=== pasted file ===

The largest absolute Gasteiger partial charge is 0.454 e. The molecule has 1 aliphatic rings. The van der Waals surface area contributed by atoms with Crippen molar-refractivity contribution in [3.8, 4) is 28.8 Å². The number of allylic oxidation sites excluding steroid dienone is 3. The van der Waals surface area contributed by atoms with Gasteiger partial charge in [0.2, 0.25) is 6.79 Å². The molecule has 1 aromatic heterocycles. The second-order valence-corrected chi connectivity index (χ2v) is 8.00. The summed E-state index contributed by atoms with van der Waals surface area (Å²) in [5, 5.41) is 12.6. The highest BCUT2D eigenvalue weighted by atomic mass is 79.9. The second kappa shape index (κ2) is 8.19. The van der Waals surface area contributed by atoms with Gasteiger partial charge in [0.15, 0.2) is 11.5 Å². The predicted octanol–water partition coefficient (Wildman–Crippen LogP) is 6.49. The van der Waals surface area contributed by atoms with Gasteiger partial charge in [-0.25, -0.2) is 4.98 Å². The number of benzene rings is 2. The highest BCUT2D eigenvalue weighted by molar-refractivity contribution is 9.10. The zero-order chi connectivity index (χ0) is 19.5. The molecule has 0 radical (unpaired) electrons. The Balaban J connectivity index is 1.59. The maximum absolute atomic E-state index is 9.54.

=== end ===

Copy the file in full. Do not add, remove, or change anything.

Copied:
The largest absolute Gasteiger partial charge is 0.454 e. The molecule has 1 aliphatic rings. The van der Waals surface area contributed by atoms with Crippen molar-refractivity contribution in [3.8, 4) is 28.8 Å². The number of allylic oxidation sites excluding steroid dienone is 3. The van der Waals surface area contributed by atoms with Gasteiger partial charge in [0.2, 0.25) is 6.79 Å². The molecule has 1 aromatic heterocycles. The second-order valence-corrected chi connectivity index (χ2v) is 8.00. The summed E-state index contributed by atoms with van der Waals surface area (Å²) in [5, 5.41) is 12.6. The highest BCUT2D eigenvalue weighted by atomic mass is 79.9. The second kappa shape index (κ2) is 8.19. The van der Waals surface area contributed by atoms with Gasteiger partial charge in [0.15, 0.2) is 11.5 Å². The predicted octanol–water partition coefficient (Wildman–Crippen LogP) is 6.49. The van der Waals surface area contributed by atoms with Gasteiger partial charge in [-0.25, -0.2) is 4.98 Å². The number of benzene rings is 2. The highest BCUT2D eigenvalue weighted by molar-refractivity contribution is 9.10. The zero-order chi connectivity index (χ0) is 19.5. The molecule has 0 radical (unpaired) electrons. The Balaban J connectivity index is 1.59. The maximum absolute atomic E-state index is 9.54.